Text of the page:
You know, I’ll have 50 of them, and all of them will be the same and they’ll be generic. We like to work in a deep way. That’s not to say that we don’t have repeatable frameworks, and oftentimes our clients are very interested in those from the perspective of being able to leverage the technology, you know, regardless of how we end up working with you, we work in a very consultative way.

Donald Thompson: No, that’s powerful. And so one of the things when we introduced and I asked you, you know, explain to me VR and you kind of lit up, like we all do as entrepreneurs when we hit that point of that enthusiasm, and you said, it’s magic, right? That is really cool, and I love the analogy of ferrying us to that more immersive world, right?

Because we’re really driven by experiences so that we can really retain that new content, that new information. Let’s look a little bit more macro from Lucid Dream as a firm, and then look at our macro environment. And as a business leader, as a father, as a husband, there’s a lot happening in our country.

And what is your perspective on the pandemic? How it’s affected life for you, your company, different things. What are just some of your thoughts on some of the high end things that are happening in our world today?

Mike McArdle: So first I want to start by saying that I’m very privileged in many ways, not only like race in the way I present myself to the world, but also, you know, from the perspective of the industry I work in. You know, we are information workers. At Lucid Dream, we were able to rapidly pivot to complete work from home.

And we were able to do that in a way that does not substantially impact our ability to deliver on our experiences or sell or any of  that. So, we are very fortunate. You know, that being said, it’s still, of course, it’s very hard. It’s a hard thing for us to go through as a society, and I feel like a lot of people, you know, myself as a business leader included, are looking for guidance in a world with so much, seemingly so much chaos and pandemonium. I keep coming back to the basics, right? So, you know, Maslow’s Hierarchy of Needs. You can’t worry about things like fulfillment and life goals and philosophical musings until you get the basics.

So you need food, you need water, you need shelter and safety for you and your family. And so, I just want to focus on, you know, trying to make sure that, obviously, my basics are taken care of and those of my friends and family, so we’re doing more things like my wife and I will shop for my dad who his birthday was yesterday.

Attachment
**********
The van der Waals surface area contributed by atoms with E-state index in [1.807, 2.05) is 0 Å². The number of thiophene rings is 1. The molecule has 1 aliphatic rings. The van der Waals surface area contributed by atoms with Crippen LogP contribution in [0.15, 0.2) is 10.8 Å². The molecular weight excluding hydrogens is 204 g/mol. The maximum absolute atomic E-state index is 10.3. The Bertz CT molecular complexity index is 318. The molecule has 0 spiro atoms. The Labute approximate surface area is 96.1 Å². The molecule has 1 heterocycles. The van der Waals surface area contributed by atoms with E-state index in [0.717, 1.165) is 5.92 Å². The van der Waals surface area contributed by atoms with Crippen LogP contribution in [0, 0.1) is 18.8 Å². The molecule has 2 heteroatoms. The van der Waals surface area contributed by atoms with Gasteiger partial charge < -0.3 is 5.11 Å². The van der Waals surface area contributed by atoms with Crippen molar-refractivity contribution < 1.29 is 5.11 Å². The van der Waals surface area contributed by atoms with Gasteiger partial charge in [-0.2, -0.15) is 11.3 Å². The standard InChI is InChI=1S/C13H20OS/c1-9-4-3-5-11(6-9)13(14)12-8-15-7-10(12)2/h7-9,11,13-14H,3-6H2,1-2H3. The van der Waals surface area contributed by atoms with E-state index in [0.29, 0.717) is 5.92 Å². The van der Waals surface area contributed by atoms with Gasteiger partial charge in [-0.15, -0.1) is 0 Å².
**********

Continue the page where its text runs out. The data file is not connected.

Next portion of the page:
And we had a social distance barbecue in his backyard. He just turned 77 and he’s going strong as ever, but he’s definitely in a higher risk category. So, we will food and grocery shop for them, and then we will drop it off contactless delivery style so that they can kind of do that. We’ll set up that every couple of weeks.

So, you know, that’s what, some of the things that we’ve been trying to do from a personal and nuclear family perspective, and then, you know, more recently, you know, with the activism and the protests and the very important messages that have been circulating and reverberating around the country.

You know, we have a 14 month old daughter, so, you know, I myself will not, you know, we are not personally attending the peaceful protests, but that being said, we’re trying to do all we can to support them both on – from a visibility standpoint on social media, supporting those messages, but also from a donation and charity perspective, to try to make sure that the people who are doing the most good are getting the resources and the money they need. That’s been kind of a big focus at Lucid Dream as well, as like, how can we give back to this community that has been so good to us, honestly? Durham has been incredible, and the Triangle in general. It’s a complicated situation, obviously, it’s a complicated answer.

I think that, you know, my focus as a business owner is trying to make sure that we have a safe and healthy workplace for our employees to return to, and we have a place that everyone’s proud to continue to work at. And we have a place that doesn’t put anyone at risk. And I do feel like, you know, we are in a position to make that happen.